Mustilli Falanghina del Sannio Sant’Agata dei Goti Vigna Segreta 2016:

A beautiful straw yellow in color with notes of asparagus and garrigue, eucalpytus and herbs. It was quite creamy as well thanks to lees aging. It was medium bodied with lovely acidity. Good persistence on the palate and a nice long length. The grapes grow at 50 meters above sea level on volcanic-calcareous soils. The wines spends 10 months on the lees and three more months in the bottle before release.

Rossovermiglio Falanghina del Sannio 2016:

Golden in color, this one had good acidity and floral notes, a creamy texture due to lees aging and a nice balanced finish. The grapes came from two different vineyards
one with clay-clacareous soils while the second vineyard had more organic mater and fossils. The family who owns this winery has been making wines since the 1800s. The winery is at 260 Meters above sea level with clay and calcareous soils.

La Guardiense Falanghina del Sannio Senete Janare Cru 2016:

Lemon yellow in color with white floral notes and hints of pear. It was delicate with residual sugar present. Feminine and classic Falanghina. Nice acidity, good length and persistence.

La Guardiense Falanghina del Sannio I mille per la falanghina 2015:

Lemon yellow in color with baked apple and white flowers. This wine had beautiful texture and length. It was full bodied and had waves of flavors as it evolved in the glass.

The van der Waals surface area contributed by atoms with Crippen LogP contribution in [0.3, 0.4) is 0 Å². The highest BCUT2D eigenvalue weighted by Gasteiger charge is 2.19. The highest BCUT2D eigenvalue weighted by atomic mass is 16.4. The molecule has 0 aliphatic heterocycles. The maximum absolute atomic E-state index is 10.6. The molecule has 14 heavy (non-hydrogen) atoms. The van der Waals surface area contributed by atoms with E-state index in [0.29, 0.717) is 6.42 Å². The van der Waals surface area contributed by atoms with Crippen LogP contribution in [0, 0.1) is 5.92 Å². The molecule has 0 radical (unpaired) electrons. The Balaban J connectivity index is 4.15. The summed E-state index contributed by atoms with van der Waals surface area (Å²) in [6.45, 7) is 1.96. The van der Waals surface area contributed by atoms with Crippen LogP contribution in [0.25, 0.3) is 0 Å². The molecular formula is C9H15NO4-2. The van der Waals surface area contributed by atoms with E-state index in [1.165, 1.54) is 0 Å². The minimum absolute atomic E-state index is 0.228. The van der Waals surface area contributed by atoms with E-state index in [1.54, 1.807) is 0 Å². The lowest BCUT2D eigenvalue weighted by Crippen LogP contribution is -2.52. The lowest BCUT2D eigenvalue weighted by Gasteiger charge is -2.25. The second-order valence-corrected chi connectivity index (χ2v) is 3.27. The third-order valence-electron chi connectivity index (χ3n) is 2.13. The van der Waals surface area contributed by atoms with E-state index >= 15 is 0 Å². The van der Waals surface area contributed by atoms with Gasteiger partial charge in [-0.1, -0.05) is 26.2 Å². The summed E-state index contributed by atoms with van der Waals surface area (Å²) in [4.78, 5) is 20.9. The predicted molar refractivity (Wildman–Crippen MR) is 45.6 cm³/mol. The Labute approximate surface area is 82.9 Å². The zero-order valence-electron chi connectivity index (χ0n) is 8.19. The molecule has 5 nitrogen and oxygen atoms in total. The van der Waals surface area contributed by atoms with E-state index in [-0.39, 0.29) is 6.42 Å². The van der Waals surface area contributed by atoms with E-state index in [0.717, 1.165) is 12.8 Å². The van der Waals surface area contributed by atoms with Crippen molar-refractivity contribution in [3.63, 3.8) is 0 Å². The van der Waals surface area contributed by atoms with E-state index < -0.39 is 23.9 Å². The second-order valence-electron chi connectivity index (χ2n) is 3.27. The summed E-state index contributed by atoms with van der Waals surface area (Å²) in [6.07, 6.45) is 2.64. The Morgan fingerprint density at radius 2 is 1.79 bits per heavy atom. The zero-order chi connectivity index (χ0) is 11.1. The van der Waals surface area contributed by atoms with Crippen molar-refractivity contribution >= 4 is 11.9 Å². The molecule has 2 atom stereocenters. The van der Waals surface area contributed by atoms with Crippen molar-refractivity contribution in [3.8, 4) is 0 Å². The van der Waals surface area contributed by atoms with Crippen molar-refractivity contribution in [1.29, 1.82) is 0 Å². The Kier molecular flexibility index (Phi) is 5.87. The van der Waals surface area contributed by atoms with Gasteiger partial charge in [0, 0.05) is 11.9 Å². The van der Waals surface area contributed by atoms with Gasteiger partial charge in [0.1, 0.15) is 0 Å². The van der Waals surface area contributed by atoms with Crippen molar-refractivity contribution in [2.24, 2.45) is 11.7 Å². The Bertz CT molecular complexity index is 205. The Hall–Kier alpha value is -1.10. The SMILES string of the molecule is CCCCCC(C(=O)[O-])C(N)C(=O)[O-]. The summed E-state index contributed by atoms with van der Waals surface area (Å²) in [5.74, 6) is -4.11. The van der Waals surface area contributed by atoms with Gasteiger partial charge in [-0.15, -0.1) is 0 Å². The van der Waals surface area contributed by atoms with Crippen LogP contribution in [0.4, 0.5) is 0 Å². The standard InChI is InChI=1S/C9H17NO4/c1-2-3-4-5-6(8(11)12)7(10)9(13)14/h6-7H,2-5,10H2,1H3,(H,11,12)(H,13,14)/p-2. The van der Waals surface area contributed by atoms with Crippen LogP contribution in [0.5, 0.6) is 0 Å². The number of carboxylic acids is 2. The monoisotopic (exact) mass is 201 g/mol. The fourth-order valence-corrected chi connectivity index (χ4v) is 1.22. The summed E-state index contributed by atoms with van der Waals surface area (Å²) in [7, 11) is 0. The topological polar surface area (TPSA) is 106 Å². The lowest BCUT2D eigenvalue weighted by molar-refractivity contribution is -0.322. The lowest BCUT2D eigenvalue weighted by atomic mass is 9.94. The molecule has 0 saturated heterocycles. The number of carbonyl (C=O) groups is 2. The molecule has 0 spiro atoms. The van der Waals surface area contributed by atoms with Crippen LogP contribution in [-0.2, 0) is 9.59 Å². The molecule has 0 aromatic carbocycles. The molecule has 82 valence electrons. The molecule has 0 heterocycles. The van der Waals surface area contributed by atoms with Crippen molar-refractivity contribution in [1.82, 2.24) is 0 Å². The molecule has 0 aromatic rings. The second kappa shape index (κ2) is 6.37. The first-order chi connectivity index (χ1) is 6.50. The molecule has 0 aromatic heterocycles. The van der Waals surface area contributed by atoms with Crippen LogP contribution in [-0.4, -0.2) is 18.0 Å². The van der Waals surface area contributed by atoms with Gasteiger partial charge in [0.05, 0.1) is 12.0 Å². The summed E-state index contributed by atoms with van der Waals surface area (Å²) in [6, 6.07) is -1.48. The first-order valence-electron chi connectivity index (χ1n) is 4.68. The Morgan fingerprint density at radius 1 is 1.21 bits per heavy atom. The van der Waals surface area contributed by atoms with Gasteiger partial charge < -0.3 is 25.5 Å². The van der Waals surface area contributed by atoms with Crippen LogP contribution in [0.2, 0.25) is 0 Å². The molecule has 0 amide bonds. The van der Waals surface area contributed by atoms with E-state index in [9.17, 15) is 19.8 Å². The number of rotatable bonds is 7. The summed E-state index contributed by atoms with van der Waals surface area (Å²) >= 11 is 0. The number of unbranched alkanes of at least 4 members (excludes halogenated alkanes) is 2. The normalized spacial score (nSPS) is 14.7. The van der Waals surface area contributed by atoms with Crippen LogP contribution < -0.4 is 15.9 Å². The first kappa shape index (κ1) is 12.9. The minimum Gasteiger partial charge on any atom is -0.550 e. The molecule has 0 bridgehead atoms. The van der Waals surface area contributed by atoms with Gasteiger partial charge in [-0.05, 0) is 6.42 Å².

La Guardiense is a cooperative which was founded in 1960 by 33 farmers. They now have 1000 members with 1500 hectares. The vineyards are mostly hilly with an average of 350 meters above sea level. They use renewable energy and have been at the forefront of technological advances in Campania. The oenologist is Riccardo Cotarella. They make a sparkling wine line as well. I’d love to taste the sparkling Falanghina sometime as well.

Fontanavecchia Falanghina del Sannio Taburno Facetus V.T. 2012:

Golden in color with evolved teritary notes, this wine presented mature white fruits with honey and a bit of oak. Flower blossoms and loads of texture complete the picture of this wine which underwent it would seem considerable battonage and had dried grapes in the mix. The wine ferments in stainless steel but ages in barriques. This 2012 made me realize that Falanghina can age.

I’d like to try some examples of aged Falanghina and see what they are showing.